Boris Johnson claim about HGV driver visas sparks confusion

8 October 2021

Dan Walker: Do you recognise these figures, because you’re trying to push to get some HGV drivers coming and working here, according to one of the papers today just 27 drivers have applied for...

Boris Johnson: 127.

Dan Walker: Well we’ve got 27.

Boris Johnson: OK, it’s 127. And anyway…

During an interview with Dan Walker on BBC Breakfast on Tuesday 5 October, Prime Minister Boris Johnson said 127 foreign HGV drivers had applied for short-term visas aimed at tackling shortages.

The Prime Minister was responding to a question about a front-page report in The Times which said only 27 fuel tanker drivers from the EU had applied to an emergency government scheme to help deliver petrol across the UK. Mr Johnson contradicted the 27 figure and appeared to suggest the correct figure was 127.

He added: “So, what we said to the road haulage industry was ‘Fine, give us the names of the drivers that you want to bring in and we’ll sort out the visas and we’ve got another 5,000 visas’. They only produced 127 names, so far, and what that shows is the global shortage.” 

Mr Johnson’s comments were widely reported by outlets such as Sky News, the BBC, The Guardian and Reuters. But they also sparked confusion, with the Cabinet Office insisting after the interview that The Times’s report was in fact accurate and that 27 is the correct figure for the number of fuel tanker drivers who’d applied for visas.

Why did the PM say 127 visas had been applied for?

Bizarrely, the Cabinet Office and other Government departments have refused to officially confirm why Mr Johnson said 127 visas had been applied for. So it’s unclear whether he misspoke, or was instead giving an accurate figure for the total number of HGV drivers applying for visas (rather than just fuel tanker drivers, which was what The Times’ story referred to).

According to a report from the Press Association (which appears to have been picked up by national outlets including the i and MailOnline and local papers such as The Argus), the Department for Transport later clarified that of 127 visas issued, 27 were for fuel tanker drivers and 100 for food hauliers. This would suggest that Mr Johnson was simply talking about a different, broader group of drivers when he referred to 127 visas.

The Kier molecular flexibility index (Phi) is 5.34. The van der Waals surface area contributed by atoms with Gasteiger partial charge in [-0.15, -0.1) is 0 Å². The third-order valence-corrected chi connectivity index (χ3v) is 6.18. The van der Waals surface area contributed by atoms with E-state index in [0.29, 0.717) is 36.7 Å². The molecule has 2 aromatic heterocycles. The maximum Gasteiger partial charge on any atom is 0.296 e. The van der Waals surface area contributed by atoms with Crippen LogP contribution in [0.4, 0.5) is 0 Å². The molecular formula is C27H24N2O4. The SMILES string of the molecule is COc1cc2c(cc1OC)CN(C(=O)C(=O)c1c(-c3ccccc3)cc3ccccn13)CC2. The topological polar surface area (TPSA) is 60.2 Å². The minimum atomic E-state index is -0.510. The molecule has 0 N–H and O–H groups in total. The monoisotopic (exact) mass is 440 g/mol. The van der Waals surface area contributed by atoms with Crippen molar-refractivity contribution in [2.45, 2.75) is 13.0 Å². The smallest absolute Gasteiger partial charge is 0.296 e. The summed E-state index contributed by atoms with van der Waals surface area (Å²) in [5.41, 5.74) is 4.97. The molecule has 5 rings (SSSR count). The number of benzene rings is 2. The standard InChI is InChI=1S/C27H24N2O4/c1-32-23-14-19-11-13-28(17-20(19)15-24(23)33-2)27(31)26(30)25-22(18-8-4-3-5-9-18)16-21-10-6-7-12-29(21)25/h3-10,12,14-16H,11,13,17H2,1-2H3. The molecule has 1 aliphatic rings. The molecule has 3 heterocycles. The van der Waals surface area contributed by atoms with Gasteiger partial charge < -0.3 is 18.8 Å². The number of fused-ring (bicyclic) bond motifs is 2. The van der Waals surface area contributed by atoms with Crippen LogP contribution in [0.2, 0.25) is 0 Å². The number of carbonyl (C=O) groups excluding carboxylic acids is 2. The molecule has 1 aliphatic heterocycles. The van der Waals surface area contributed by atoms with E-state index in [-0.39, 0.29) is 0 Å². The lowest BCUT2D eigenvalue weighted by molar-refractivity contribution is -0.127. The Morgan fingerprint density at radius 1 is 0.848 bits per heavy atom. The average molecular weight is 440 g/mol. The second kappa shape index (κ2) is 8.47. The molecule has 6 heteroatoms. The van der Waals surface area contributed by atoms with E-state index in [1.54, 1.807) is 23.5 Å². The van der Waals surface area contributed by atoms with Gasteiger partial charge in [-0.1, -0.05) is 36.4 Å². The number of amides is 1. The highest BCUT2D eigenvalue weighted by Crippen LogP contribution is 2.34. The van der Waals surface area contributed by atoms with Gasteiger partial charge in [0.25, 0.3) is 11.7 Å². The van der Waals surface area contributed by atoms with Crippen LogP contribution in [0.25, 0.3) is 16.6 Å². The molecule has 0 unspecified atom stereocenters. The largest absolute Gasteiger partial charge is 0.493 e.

Yet when we asked for confirmation later this week, neither the Department for Transport nor any other Government department would officially say that the 127 total figure or the 100 food haulier figure were correct. (The Press Association told us: “We stand by our reporting… we have received no complaints about the accuracy of the figures from the Department for Transport and Department for Business”.)

We’ve spent three days trying to get to the bottom of whether the Prime Minister misspoke or just gave a broader figure, a process which has involved at least 10 phone calls and even more emails to four different Government departments—the Cabinet Office, Department for Transport, Department for Environment, Food & Rural Affairs and the Department for Business, Energy and Industrial Strategy.

However all have either declined to comment or simply referred us to the figure on 27 fuel drivers without commenting on the 100 or 127 figures. When we pushed the Department for Business, Energy and Industrial Strategy for an explanation, a spokesperson told us simply: “Afraid the statement we issued you with earlier is as far as we (and other depts) are going on this one.”

So as things stand we simply can’t say why the Prime Minister said 127 was the correct figure.

This isn’t good enough. When the Prime Minister appears on national television quoting one figure, and seeming to dispute another accurate figure that has appeared elsewhere in the media, the government should act to clear up the confusion— and viewers should be told what the figures actually relate to.

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